Was Judge Gonzalo Curiel’s father and mother an illegal immigrant?
Is Judge Curiel a “white Hispanic”? Did Curiel’s mother become a citizen through the 1965 Immigration Act? And, why, oh why, can we find no evidence that they ever became citizens?
An investigation into Judge Curiel’s heritage might shed a clue. Curiel has repeatedly brought up his heritage in the past so we looked into it.
The family records were obtained by GotNews.com suggest that Curiel’s father first came to the country.
Curiel’s father, Salvador, died in 1964– a few weeks before the 1965 Immigration Act.
Curiel’s brother, Raul, discussed the family’s immigration status in the New York Times.
Raul Curiel said their father, Salvador, arrived in Arizona as a laborer in the 1920s, eventually receiving citizenship and becoming a steelworker. Their parents were married in Mexico in 1946, and their mother, Francisca, became a citizen after joining her husband in the United States.
We could not find evidence for naturalization records of Curiel’s father or mother.
We did, however, find evidence that Curiel’s father crossed the border in 1923 at Nogales, Arizona.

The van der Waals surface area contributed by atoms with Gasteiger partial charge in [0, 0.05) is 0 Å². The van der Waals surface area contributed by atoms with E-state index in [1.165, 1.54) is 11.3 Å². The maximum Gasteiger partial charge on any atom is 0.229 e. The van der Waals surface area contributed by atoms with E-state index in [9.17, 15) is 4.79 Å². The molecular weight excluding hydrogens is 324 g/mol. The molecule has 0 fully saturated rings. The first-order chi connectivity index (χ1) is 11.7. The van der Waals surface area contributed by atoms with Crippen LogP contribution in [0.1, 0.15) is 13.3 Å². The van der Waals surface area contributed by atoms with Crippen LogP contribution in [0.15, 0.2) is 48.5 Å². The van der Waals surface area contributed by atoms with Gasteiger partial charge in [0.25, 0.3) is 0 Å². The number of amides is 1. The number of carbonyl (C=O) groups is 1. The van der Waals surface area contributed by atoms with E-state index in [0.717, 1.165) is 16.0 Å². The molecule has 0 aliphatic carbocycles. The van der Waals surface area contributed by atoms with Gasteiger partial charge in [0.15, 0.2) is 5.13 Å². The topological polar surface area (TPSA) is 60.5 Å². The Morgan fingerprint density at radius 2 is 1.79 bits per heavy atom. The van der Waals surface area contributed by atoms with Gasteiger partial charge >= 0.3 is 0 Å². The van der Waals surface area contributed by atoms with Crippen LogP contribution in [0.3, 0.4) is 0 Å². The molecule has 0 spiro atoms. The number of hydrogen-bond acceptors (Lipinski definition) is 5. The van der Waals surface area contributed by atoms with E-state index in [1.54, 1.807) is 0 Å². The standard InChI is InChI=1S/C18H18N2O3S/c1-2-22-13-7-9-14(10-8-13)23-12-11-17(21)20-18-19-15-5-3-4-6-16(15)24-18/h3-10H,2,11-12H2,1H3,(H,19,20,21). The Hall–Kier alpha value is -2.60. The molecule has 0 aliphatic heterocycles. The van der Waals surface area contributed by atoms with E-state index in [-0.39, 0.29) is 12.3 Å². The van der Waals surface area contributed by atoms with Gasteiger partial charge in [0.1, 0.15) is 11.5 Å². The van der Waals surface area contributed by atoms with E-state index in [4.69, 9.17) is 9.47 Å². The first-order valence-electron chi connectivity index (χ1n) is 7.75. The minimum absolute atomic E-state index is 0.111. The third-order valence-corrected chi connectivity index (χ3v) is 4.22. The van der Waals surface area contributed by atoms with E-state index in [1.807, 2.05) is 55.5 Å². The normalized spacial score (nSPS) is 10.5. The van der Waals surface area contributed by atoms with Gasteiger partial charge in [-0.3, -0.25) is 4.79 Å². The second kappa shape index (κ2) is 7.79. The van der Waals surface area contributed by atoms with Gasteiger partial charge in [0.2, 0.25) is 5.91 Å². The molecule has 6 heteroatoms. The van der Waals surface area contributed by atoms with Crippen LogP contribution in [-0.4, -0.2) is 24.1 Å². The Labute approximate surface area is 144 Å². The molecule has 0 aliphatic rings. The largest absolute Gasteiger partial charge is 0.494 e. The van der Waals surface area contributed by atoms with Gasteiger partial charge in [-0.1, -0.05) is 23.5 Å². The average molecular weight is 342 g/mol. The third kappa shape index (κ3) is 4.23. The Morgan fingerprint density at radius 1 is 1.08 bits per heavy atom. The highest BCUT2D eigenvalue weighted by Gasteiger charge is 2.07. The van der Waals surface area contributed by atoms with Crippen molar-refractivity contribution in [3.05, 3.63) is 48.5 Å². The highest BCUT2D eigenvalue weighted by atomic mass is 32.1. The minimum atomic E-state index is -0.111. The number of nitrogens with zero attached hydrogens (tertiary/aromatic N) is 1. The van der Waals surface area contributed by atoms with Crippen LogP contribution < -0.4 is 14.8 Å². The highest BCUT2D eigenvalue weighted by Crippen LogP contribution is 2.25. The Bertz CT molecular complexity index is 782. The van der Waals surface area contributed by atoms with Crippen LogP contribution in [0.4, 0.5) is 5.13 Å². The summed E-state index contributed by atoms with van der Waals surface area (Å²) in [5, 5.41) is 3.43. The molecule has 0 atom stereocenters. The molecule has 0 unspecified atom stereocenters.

Here’s his work permit:
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The Curiels entered the country again in 1946.
Here’s Curiel’s father’s death certificate.
Below is Curiel’s mother’s death records.
Yes, it’s true that the death certificate has the mother’s citizenship but death certificates are a notoriously unreliable document. Where’s her social security number for instance?
Curiel’s father died in 1964–a year before the 1965 Immigration Act.
We know that Curiel is also half-Caucasian — half a “white Hispanic” to borrow the New York Times’s phrase.
Is Curiel Mexican?
You bet he’s Mexican.
The judge’s obsessed with letting you know how Mexican he is.
“We were working without the disconnect of interpreters and barriers of culture,” Curiel told the New York Times in 2002. “When it comes down to it this [drug dealing across the border] involves the country of our parents.” (Tim Weiner, “New Web of Trust Topples a Mighty Mexican Cartel,” New York Times, April 26, 2002)